I remember well the time Sweeney Todd came to theaters. It was late 2007, my little brother was in the height of his everything Tim Butron phase and excited to see his latest film. Naturally, I decided to take him to see it, our parents concerned about their youngest seeing his first rated R film. I reassured them that it was R for “just a bunch of throats being sliced while singing” and we were off to the theater. I can’t remember if afterward, my brother was still thrilled that his first rated R film was a Tim Burton musical, but I ended up liking it much more than I expected.
Now, back in 2007, I was years away from starting this project and had little respect for musicals. I had agreed to see Sweeney Todd for two main reasons: to spend some time with my brother and I too enjoyed Tim Burton films. Johnny Depp’s surprisingly beautiful singing, a richly dark setting, blood-spraying murder and a bit of cannibal-consumerism were just layers of delicious icing.
As Oscar nominations approached, I honestly thought Sweeney Todd had a good chance of being nominated for Best Picture. It was like no other film that year, bold, daring, an odd sense of beauty and a musical. Sadly, all it was only nominated for was art direction, costume design and Johnny Depp was up for lead actor. How ironic that There Will Be Blood beat out a movie that used so much blood so beautifully.
Based off the Broadway musical, Sweeney Todd takes place in Victorian London. Benjamin Barker, the barber, had a lovely wife and beautiful daughter, Johanna, but was sent away from them on false charges so that Judge Turpin (Alan Rickman) could be with the wife. Fifteen years in hell later, the barber returns, only to find his wife poisoned herself and daughter has been raised by the Judge. As a young sailor, Anthony (Jamie Campbell Bower), tries to save Johanna (Jayne Wisener) from the cage the judge keeps her in, the barber sets up shop above Mrs. Lovett’s (Helena Bonham Carter) meat pie shop. He calls himself Sweeney Todd (Depp) and seeks revenge against the Judge. When Todd’s plan fails and he’s sure he’s lost his chance of revenge, he turns to slicing nearly every throat that sits in his chair and supplying Miss Lovett with fresh meat for her pies.
Though this is a musical, I don’t watch the film for the songs. In fact, I don’t find them to be the kind of songs that get stuck in your head easily; they’re not that catchy. They’re the kind of songs in musicals that mostly expand plot slowly, add emphasis to a character’s feelings or motives or create a wonderful juxdeposition between music and inpending doom. I love the suspense as Depp and Rickman sing “Pretty Women,” while we all wait on the edge of our seat, seeing if the next stroke of the razor will end the Judge.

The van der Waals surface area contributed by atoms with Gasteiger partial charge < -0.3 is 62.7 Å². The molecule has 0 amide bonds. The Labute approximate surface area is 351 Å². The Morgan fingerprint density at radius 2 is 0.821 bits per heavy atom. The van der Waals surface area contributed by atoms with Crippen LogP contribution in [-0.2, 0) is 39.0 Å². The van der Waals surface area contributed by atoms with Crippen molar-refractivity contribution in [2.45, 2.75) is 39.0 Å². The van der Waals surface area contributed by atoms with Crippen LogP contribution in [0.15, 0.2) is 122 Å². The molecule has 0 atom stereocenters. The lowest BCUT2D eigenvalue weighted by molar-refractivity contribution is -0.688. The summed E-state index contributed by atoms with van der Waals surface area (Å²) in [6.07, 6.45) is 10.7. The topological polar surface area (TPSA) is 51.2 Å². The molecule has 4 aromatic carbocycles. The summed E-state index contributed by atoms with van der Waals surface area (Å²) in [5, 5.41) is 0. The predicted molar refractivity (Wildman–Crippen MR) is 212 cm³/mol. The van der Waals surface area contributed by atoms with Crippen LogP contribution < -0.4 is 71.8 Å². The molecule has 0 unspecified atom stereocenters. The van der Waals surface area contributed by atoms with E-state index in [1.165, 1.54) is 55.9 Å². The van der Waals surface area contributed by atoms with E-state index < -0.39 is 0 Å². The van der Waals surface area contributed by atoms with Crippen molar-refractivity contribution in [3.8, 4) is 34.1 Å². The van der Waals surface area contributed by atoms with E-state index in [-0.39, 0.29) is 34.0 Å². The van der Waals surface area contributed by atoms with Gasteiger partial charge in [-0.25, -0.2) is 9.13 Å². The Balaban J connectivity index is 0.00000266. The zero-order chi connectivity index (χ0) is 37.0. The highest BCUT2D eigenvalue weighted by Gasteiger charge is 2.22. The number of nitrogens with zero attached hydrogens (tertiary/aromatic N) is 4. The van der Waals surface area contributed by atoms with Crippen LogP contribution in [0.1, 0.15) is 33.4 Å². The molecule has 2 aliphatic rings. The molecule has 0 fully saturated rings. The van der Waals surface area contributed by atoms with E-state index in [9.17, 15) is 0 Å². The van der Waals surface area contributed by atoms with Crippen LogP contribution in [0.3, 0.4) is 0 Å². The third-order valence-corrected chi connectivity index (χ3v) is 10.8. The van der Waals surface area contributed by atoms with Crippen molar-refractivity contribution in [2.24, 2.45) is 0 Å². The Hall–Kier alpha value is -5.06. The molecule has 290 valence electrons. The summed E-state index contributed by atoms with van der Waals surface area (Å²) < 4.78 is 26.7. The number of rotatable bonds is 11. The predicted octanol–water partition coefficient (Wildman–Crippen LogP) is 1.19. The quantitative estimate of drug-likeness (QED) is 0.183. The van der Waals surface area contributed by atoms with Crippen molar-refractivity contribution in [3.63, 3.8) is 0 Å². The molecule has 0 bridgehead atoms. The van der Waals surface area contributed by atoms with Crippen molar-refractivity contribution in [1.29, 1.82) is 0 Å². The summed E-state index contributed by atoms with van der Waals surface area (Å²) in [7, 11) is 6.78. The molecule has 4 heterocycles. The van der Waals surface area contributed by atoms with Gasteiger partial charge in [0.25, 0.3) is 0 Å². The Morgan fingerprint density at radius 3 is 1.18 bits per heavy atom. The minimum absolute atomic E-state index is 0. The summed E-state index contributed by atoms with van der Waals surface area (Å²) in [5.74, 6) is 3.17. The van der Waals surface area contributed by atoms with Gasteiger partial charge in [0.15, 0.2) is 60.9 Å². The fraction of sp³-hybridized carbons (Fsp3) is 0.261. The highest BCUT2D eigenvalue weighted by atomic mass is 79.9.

What I find most engaging about Sweeney Todd is the atmosphere, the characters and the visualization of the blood. Everything in this London is so gloomy and covered in soot. It perfectly portrays one of my favorite lines: There’s a hole in the world like a great black pit. Most of the characters fit this description as well. Everyone is so pale, like they haven’t seen the sun in years. Their clothes are dark, gloomy (except for Sacha Baron Cohen’s Pirelli) and at the opposite end of festive.
The visual use of blood throughout the film is beautiful. In the opening credits, it starts a machine, lubricates the gears with a glistening, gooey and nearly neon glowing effect and runs like a torrent through the sewer. The red blood is the brightest color you will see in the entire film. It appears like a phantom flash on Todd’s sleeve. It sprays and flows multiple times like fireworks and gurgling waterfalls. I honestly found it not disgusting, but brutally beautiful. And I couldn’t help but thinking, this is worth an R rating?
I grew up with my father calling me into the living room in time to see the severed horse head in The Godfather. With still beating hearts bursting into flames as Indiana Jones witnessed human sacrifice. And a child back from the dead slicing an old man’s Achilles tendon. A little throat slicing and blood spraying does not make me think an R rating is necessary. But until I’m in charge of the MPAA, whole generations of Tim Burton fans may be missing out on the one musical they’ll really enjoy.
“No denying times is hard, sir. Even harder than the worst pies in London.”